And while they are not perfect, the stewardship schemes that farmers sign up to, in return for farm payments, already provide some financial reward for the work that farmers do to manage flood plains and increase biodiversity. These schemes are a vast improvement on previous generations of subsidies, which encouraged overstocking and overgrazing, leaving the hills denuded of vegetation cover and leading to soil erosion and flooding.

So it’s not a case of letting the free market rip, pitting farmers against environmentalists and claiming, as George Monbiot does, that fewer farms would lead to a richer environment. Instead, we need to reward farmers for what they already do well, and encourage them to do more of it.

I would never want to argue that you can collapse everything down to money. You can’t put a price on the sense of achievement you feel when you reach the summit of Scafell Pike. Nor can you put a monetary value on the view from the top. But as the squeeze on our hill farmers continues, we owe it to them to find ways for them to get financial reward for the vital services they provide.

@Lakeschief

3 comments

  • I am essentially re-posting what I placed on Rory Stewarts blog, as I think that both commentators are missing the central point in the environmental aspects of the debate. Hill farms are not necessarily green – they do maintain the landscape, but is a petrified and impoverished state.

    ‘Environmental policies should require wetlands to spread and trees to recover. Hill farms are an industrial use of land, and one which is subsidised by the taxpayer. Obviously I feel for anyone watching their community change before their eyes, dealing with the death of old industries and newcomers, but the idea that hill farming is inherently environmentally beneficial is misguided romanticism. It maintains the hills in a bare and artificial state, is devastating to biodiversity and promotes flooding and erosion. Obviously we need farming, and we need it to be as environmentally benign as possible, but in cases where it is unnecessary and unproductive, like many hill farms, why not encourage the return to a more natural environment which will benefit all of us? ‘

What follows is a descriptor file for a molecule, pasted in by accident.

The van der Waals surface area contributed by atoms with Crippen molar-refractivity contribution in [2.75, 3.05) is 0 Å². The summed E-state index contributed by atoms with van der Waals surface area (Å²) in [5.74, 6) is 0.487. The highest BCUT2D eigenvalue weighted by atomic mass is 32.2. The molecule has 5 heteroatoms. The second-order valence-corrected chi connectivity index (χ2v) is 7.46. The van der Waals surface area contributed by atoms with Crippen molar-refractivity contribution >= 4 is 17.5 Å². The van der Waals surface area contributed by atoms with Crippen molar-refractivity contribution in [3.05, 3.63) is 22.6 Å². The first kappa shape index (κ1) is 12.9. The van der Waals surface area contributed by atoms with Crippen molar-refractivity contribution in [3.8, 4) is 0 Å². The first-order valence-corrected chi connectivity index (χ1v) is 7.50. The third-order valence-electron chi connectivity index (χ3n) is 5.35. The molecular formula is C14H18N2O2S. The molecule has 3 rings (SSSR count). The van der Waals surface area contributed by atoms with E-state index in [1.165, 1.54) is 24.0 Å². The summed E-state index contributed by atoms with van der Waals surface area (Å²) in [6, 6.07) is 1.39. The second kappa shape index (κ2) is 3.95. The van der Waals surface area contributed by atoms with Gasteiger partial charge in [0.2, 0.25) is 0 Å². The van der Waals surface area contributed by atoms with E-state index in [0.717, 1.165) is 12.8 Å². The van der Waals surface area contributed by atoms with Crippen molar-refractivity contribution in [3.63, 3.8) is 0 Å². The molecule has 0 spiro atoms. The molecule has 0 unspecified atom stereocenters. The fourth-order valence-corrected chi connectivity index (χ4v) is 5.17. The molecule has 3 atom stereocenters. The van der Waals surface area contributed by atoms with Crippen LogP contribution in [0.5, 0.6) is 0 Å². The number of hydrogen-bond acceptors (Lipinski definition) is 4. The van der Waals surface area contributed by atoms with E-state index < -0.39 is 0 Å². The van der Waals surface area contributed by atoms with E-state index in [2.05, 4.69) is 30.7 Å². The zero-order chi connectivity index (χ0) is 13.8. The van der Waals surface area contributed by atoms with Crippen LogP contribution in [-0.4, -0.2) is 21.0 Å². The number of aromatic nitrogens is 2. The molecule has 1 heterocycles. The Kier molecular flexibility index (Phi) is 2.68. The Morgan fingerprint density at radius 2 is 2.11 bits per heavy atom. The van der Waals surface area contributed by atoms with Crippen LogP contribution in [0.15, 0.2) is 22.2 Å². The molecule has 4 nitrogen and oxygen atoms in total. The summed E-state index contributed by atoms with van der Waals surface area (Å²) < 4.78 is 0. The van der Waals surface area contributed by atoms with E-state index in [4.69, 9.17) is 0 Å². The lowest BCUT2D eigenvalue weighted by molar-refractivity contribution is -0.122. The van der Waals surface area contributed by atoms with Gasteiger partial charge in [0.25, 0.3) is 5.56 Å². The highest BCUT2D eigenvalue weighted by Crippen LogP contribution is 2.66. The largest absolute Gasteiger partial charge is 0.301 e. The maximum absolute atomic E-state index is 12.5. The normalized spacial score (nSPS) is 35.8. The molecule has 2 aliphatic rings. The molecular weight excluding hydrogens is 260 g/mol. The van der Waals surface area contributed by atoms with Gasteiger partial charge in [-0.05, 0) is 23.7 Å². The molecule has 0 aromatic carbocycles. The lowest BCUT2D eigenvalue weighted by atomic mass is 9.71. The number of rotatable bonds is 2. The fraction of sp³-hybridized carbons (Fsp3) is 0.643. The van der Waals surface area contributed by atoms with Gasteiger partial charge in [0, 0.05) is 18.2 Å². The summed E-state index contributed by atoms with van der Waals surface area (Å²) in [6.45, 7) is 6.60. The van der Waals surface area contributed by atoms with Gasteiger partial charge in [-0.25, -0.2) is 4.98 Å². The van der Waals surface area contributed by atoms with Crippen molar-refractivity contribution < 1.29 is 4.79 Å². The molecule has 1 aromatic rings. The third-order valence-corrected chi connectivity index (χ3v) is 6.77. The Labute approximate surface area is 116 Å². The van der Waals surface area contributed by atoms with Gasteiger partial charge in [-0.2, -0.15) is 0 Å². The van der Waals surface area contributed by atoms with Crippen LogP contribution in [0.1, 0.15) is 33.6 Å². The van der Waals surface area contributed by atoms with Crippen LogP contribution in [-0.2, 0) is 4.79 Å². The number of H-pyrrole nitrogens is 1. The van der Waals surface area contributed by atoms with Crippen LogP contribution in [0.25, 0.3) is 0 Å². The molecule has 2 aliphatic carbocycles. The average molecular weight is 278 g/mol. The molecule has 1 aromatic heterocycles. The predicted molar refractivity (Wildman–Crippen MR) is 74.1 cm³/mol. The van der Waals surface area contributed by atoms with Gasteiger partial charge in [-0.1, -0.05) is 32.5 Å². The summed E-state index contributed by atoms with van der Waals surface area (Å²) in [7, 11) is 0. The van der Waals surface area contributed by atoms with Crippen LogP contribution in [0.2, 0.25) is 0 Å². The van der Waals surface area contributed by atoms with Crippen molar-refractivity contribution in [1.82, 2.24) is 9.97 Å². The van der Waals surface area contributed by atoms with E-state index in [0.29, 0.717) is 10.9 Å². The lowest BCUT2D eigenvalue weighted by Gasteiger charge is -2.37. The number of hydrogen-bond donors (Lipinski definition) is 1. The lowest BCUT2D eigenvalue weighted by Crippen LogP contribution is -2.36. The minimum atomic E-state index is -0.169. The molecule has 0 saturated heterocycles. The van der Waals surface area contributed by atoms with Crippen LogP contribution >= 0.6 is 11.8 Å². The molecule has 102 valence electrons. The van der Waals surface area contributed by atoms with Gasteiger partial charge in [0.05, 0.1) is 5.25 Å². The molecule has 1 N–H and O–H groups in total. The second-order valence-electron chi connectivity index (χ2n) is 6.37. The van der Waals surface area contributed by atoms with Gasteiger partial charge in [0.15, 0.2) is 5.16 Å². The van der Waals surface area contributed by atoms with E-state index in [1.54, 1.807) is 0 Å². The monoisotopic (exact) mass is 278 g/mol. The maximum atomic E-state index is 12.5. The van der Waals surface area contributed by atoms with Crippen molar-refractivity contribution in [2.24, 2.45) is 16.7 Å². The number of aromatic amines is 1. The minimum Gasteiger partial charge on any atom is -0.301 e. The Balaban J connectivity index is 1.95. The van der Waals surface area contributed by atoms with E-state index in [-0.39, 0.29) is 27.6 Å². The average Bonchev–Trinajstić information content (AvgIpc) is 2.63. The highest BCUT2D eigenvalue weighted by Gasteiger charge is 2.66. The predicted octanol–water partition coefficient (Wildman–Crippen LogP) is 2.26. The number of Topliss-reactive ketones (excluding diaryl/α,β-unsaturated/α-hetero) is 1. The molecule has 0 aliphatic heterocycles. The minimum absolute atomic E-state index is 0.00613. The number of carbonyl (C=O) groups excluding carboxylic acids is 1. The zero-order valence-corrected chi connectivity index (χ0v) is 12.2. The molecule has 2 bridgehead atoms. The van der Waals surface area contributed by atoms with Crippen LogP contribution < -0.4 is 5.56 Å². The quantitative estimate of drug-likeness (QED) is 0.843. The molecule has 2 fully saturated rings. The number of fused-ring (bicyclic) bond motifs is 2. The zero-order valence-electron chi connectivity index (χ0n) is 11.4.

If you want to maintain hill farms for cultural purposes say so, but don’t claim there is an environmental imperative.

  • Pingback: How the market can work to save the environment and our heritage «

  • One option for hill farmers here in Cumbria – taken up by many over the past fifteen years – is to sell their produce through Cumbrian markets (and, increasingly, via on-line opportunities). I don’t recognise bizarre arguments (a), that hill farms are environmentally wonky, or (b) that hill farmers keep the fells ‘bare and artificial’. The fells started out looking the way they do in the Neolithic – six to five thousand years ago. Millions of people come to the Lake District and thousands enjoy walking in the fells because they like this look. The look is maintained – conserved – for generations to come because people like it this way – it is natural. One thing many environmentalists don’t ‘get’ is there is really no distinction between human/culture and nature in this context. Hill farms and their farmers will continue because of this, not despite it.